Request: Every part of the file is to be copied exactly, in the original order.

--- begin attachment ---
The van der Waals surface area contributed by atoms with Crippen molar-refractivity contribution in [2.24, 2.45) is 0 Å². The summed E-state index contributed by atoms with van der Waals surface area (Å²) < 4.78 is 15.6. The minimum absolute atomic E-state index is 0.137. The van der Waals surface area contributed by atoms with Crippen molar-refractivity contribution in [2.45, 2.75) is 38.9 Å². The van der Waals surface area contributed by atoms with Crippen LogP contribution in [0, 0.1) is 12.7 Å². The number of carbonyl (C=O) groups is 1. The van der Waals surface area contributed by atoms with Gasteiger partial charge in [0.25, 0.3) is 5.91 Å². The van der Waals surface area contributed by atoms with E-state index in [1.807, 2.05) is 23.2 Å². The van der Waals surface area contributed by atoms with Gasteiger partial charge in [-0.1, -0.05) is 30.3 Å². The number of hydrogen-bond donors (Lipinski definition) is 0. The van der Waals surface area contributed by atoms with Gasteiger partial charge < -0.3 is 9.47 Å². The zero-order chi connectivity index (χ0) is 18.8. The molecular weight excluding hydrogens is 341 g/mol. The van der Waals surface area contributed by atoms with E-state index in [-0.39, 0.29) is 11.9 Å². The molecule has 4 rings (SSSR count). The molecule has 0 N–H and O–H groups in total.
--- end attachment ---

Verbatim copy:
The van der Waals surface area contributed by atoms with Crippen molar-refractivity contribution in [2.24, 2.45) is 0 Å². The summed E-state index contributed by atoms with van der Waals surface area (Å²) < 4.78 is 15.6. The minimum absolute atomic E-state index is 0.137. The van der Waals surface area contributed by atoms with Crippen molar-refractivity contribution in [2.45, 2.75) is 38.9 Å². The van der Waals surface area contributed by atoms with Crippen LogP contribution in [0, 0.1) is 12.7 Å². The number of carbonyl (C=O) groups is 1. The van der Waals surface area contributed by atoms with Gasteiger partial charge in [0.25, 0.3) is 5.91 Å². The van der Waals surface area contributed by atoms with E-state index in [1.807, 2.05) is 23.2 Å². The van der Waals surface area contributed by atoms with Gasteiger partial charge in [-0.1, -0.05) is 30.3 Å². The number of hydrogen-bond donors (Lipinski definition) is 0. The van der Waals surface area contributed by atoms with Gasteiger partial charge < -0.3 is 9.47 Å². The zero-order chi connectivity index (χ0) is 18.8. The molecular weight excluding hydrogens is 341 g/mol. The van der Waals surface area contributed by atoms with E-state index in [-0.39, 0.29) is 11.9 Å². The molecule has 4 rings (SSSR count). The molecule has 0 N–H and O–H groups in total.